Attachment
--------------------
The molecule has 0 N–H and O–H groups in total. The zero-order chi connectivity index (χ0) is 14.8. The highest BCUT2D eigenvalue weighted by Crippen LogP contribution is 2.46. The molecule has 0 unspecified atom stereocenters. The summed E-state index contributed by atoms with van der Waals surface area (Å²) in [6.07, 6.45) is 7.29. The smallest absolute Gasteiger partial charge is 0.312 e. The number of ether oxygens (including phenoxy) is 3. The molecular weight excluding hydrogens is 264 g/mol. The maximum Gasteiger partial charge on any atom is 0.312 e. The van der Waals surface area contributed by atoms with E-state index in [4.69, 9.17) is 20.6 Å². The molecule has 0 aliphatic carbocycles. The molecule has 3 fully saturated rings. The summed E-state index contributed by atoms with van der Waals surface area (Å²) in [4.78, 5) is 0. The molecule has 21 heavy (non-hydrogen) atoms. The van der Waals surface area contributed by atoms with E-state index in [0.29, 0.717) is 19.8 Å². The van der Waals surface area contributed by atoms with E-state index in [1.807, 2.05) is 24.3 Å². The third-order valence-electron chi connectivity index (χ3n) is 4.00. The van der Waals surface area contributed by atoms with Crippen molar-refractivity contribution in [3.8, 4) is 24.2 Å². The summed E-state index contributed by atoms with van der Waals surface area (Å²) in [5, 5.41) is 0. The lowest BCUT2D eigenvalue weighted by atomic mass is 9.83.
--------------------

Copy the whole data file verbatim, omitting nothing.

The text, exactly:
The molecule has 0 N–H and O–H groups in total. The zero-order chi connectivity index (χ0) is 14.8. The highest BCUT2D eigenvalue weighted by Crippen LogP contribution is 2.46. The molecule has 0 unspecified atom stereocenters. The summed E-state index contributed by atoms with van der Waals surface area (Å²) in [6.07, 6.45) is 7.29. The smallest absolute Gasteiger partial charge is 0.312 e. The number of ether oxygens (including phenoxy) is 3. The molecular weight excluding hydrogens is 264 g/mol. The maximum Gasteiger partial charge on any atom is 0.312 e. The van der Waals surface area contributed by atoms with E-state index in [4.69, 9.17) is 20.6 Å². The molecule has 0 aliphatic carbocycles. The molecule has 3 fully saturated rings. The summed E-state index contributed by atoms with van der Waals surface area (Å²) in [4.78, 5) is 0. The molecule has 21 heavy (non-hydrogen) atoms. The van der Waals surface area contributed by atoms with E-state index in [0.29, 0.717) is 19.8 Å². The van der Waals surface area contributed by atoms with E-state index in [1.807, 2.05) is 24.3 Å². The third-order valence-electron chi connectivity index (χ3n) is 4.00. The van der Waals surface area contributed by atoms with Crippen molar-refractivity contribution in [3.8, 4) is 24.2 Å². The summed E-state index contributed by atoms with van der Waals surface area (Å²) in [5, 5.41) is 0. The lowest BCUT2D eigenvalue weighted by atomic mass is 9.83.